- Priceless versus Buy It Yourself. Like the Mastercard commercials, there are experiences that are priceless and these fetch a lot of money. Items include: a parent with a special skill (think athletes, cooks, or professional skill for private or group lessons), a ride in a police car (talk to the Safety Officer), a visit to a firehouse, and items made by children. Items that you can buy yourself will ALWAYS go for less than the market value. That's ok, but PRICELESS items tend to go through the roof.
- Silent & Anonymous Auction versus Live Auction versus Online Auction? I have experience with all three types of auctions. They all have pros and cons. The trick with the online auction is to get traffic to the site but items tend to sell better than at auction events because not everyone can make the event. For our online auction (which was the first time ever at our school), we researched extensively and came up with BiddingForGood.com as our online auction platform. While they were the most expensive option out there, they were well worth it! We had a great experience and would highly, highly recommend them! Live Auctions raise more money than Silent & Anonymous Auctions but can turn off mere mortals when pitted against the wealthiest echelon at their school. This can create ill will particularly for schools that have wide disparity in families' socio-economic backgrounds.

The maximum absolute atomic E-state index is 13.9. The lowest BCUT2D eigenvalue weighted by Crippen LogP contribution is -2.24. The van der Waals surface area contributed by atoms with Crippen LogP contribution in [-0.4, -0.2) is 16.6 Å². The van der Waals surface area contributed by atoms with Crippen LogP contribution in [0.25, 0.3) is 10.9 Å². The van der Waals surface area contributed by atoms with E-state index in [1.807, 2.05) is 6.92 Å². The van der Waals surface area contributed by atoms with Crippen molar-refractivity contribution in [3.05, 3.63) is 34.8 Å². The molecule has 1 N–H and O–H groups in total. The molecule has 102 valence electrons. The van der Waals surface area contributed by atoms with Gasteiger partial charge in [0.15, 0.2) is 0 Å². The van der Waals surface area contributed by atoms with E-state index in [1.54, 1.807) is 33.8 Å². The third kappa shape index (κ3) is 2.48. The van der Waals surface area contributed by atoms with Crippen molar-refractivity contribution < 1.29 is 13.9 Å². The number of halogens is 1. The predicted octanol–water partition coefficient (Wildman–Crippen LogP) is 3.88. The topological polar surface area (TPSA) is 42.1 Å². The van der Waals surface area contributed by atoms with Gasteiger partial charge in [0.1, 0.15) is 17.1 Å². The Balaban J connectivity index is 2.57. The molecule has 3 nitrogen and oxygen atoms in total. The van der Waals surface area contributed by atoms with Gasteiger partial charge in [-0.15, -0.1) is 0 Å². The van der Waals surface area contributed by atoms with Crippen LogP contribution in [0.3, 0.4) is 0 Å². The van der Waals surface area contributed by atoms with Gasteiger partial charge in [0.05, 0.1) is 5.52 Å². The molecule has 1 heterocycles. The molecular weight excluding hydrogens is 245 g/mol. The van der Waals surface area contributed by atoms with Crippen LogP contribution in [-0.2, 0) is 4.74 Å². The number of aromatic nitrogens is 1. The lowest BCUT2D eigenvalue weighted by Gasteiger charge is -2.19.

- Don't Be Afraid to Solicit Beyond the Businesses in Your Area. TenMarks, an online math program, is offering a one year subscription to online customizable math tutoring worth $89 to any school or preschool's auction! There are other companies who want access to your school community and would welcome an entry to introduce themselves. Check online for companies that might want to target parents like you and email blast away! *For more information on TenMarks, here is a previous post of mine. I am finding that their online math program is both effective and fun for kids in grades 3-12.